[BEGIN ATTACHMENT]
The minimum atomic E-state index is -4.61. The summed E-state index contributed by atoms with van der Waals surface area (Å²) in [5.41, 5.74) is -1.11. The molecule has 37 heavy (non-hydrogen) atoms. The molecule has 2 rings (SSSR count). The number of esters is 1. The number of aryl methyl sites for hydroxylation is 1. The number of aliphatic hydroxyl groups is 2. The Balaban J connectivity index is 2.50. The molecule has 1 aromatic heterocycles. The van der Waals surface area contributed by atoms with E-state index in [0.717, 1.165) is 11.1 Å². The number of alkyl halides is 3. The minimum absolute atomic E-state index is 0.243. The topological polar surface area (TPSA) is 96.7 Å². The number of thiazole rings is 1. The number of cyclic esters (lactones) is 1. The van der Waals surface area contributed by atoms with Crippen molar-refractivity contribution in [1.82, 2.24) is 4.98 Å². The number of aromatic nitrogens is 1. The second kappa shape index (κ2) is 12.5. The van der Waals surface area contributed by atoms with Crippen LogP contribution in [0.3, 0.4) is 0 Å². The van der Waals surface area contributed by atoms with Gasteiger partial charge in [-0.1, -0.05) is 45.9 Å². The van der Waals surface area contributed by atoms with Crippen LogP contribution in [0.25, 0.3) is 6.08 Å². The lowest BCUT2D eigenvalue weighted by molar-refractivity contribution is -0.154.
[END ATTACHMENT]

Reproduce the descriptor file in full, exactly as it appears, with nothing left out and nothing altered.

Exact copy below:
The minimum atomic E-state index is -4.61. The summed E-state index contributed by atoms with van der Waals surface area (Å²) in [5.41, 5.74) is -1.11. The molecule has 37 heavy (non-hydrogen) atoms. The molecule has 2 rings (SSSR count). The number of esters is 1. The number of aryl methyl sites for hydroxylation is 1. The number of aliphatic hydroxyl groups is 2. The Balaban J connectivity index is 2.50. The molecule has 1 aromatic heterocycles. The van der Waals surface area contributed by atoms with E-state index in [0.717, 1.165) is 11.1 Å². The number of alkyl halides is 3. The minimum absolute atomic E-state index is 0.243. The topological polar surface area (TPSA) is 96.7 Å². The number of thiazole rings is 1. The number of cyclic esters (lactones) is 1. The van der Waals surface area contributed by atoms with Crippen molar-refractivity contribution in [1.82, 2.24) is 4.98 Å². The number of aromatic nitrogens is 1. The second kappa shape index (κ2) is 12.5. The van der Waals surface area contributed by atoms with Crippen LogP contribution in [0.3, 0.4) is 0 Å². The van der Waals surface area contributed by atoms with Gasteiger partial charge in [-0.1, -0.05) is 45.9 Å². The van der Waals surface area contributed by atoms with Crippen LogP contribution in [0.25, 0.3) is 6.08 Å². The lowest BCUT2D eigenvalue weighted by molar-refractivity contribution is -0.154.